While it isn't impossible for someone to help you succeed in a way in which they haven't, your odds of success are much better if you pick a mentor who's already walked the path you're on, and gotten where you want to go.

2. Does the program only tell you WHAT to do, or does it also tell you HOW to do it?

If a program is going to leave you saying, "Now I know what I need to do to succeed... but I can only guess at HOW to do it. What specific steps should I take next?", you're better off saving your money.

3. Does the teacher or leader respect your right to choose freely?

If they're trying to use shame, fear, peer pressure, or a feeling of scarcity to force you into making a purchase, that may be a sign that they don't actually have your best interests at heart.

Either that, or they're not that great at sales - in which case, it had better not be a course on enrolling clients that they're selling.

4. Do they have realistic expectations of what you have time for?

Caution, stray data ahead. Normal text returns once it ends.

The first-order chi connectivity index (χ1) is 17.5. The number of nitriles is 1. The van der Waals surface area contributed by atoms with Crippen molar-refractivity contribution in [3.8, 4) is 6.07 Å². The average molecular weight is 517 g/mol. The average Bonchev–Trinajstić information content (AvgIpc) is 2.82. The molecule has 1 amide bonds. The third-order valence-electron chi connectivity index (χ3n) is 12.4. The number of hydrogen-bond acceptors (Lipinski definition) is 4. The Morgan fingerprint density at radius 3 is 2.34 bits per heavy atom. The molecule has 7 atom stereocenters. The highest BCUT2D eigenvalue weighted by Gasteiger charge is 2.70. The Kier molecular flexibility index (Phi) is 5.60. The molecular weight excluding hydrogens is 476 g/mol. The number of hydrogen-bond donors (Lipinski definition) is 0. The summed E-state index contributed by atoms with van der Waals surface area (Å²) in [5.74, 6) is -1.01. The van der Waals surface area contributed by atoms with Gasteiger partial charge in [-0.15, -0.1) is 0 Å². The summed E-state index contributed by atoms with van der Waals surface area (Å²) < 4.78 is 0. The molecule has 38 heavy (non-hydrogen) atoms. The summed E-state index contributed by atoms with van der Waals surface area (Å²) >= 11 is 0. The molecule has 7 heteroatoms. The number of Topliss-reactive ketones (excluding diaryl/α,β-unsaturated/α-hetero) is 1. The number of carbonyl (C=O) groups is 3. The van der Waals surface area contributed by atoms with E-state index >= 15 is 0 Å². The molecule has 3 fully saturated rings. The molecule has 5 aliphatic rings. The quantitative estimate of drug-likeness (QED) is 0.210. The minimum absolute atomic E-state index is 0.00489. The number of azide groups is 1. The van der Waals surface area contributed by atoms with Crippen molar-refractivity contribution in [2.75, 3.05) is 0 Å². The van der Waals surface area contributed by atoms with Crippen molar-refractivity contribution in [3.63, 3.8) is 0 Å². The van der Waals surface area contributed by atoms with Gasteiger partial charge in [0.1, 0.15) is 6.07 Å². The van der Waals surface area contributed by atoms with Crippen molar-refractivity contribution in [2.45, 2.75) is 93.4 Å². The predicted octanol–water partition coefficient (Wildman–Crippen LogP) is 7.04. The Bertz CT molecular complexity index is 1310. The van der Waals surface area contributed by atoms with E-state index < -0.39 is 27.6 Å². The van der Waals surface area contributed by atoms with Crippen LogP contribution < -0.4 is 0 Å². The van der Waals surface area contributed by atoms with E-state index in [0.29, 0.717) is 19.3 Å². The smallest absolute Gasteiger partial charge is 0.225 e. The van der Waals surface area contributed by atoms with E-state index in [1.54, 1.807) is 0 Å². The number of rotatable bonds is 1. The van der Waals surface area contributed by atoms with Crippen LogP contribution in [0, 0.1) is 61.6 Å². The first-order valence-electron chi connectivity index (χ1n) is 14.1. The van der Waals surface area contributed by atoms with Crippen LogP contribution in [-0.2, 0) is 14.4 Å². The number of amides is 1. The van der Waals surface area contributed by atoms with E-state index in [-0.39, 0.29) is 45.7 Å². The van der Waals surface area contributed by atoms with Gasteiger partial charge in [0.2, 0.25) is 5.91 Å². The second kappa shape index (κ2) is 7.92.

Some courses entice people with lucrative guarantees... only to reveal later that the amount of work required to actually get the promised results or to meet the criteria for the guarantee is so huge that most people can't pull it off.

Get a clear idea of how much time you'll need to invest each week or month before you enroll.

If you need to drop some low-priority tasks from your calendar in order to participate in something that you believe is truly valuable, by all means, do so.

But if you don't have time to do the work, or you don't intend to get someone else to do the work for you, then buying the program won't bring you the promised result.

5. Do you like the teacher, understand them easily, and resonate with their style?

Different people have different styles, both for teaching and learning.

If you don't like a teacher, you'll have a hard time working smoothly with them in the long run, and you're likely to subconsciously resist their instructions, which will make it harder for you to get results from their program.